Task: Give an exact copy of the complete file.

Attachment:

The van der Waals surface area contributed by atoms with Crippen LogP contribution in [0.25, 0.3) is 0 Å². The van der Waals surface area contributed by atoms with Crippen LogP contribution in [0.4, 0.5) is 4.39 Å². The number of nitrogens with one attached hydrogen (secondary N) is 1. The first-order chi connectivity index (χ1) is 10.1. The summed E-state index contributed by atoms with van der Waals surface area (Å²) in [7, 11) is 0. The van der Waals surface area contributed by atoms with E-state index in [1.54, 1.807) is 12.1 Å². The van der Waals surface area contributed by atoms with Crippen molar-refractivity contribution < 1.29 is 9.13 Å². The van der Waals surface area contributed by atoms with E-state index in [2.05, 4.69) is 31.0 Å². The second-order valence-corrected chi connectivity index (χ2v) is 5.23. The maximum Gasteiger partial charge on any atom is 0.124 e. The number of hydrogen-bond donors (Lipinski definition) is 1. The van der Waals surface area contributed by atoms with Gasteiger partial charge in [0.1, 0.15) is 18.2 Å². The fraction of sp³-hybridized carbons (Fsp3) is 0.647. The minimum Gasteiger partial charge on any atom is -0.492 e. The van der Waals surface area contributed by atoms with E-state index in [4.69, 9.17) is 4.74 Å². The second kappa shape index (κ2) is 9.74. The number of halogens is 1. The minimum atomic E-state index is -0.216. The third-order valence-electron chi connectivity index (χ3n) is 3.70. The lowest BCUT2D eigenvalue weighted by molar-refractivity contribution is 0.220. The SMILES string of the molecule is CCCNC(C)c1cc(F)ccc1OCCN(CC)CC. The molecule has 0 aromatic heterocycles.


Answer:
The van der Waals surface area contributed by atoms with Crippen LogP contribution in [0.25, 0.3) is 0 Å². The van der Waals surface area contributed by atoms with Crippen LogP contribution in [0.4, 0.5) is 4.39 Å². The number of nitrogens with one attached hydrogen (secondary N) is 1. The first-order chi connectivity index (χ1) is 10.1. The summed E-state index contributed by atoms with van der Waals surface area (Å²) in [7, 11) is 0. The van der Waals surface area contributed by atoms with E-state index in [1.54, 1.807) is 12.1 Å². The van der Waals surface area contributed by atoms with Crippen molar-refractivity contribution < 1.29 is 9.13 Å². The van der Waals surface area contributed by atoms with E-state index in [2.05, 4.69) is 31.0 Å². The second-order valence-corrected chi connectivity index (χ2v) is 5.23. The maximum Gasteiger partial charge on any atom is 0.124 e. The number of hydrogen-bond donors (Lipinski definition) is 1. The van der Waals surface area contributed by atoms with Gasteiger partial charge in [0.1, 0.15) is 18.2 Å². The fraction of sp³-hybridized carbons (Fsp3) is 0.647. The minimum Gasteiger partial charge on any atom is -0.492 e. The van der Waals surface area contributed by atoms with E-state index in [4.69, 9.17) is 4.74 Å². The second kappa shape index (κ2) is 9.74. The number of halogens is 1. The minimum atomic E-state index is -0.216. The third-order valence-electron chi connectivity index (χ3n) is 3.70. The lowest BCUT2D eigenvalue weighted by molar-refractivity contribution is 0.220. The SMILES string of the molecule is CCCNC(C)c1cc(F)ccc1OCCN(CC)CC. The molecule has 0 aromatic heterocycles.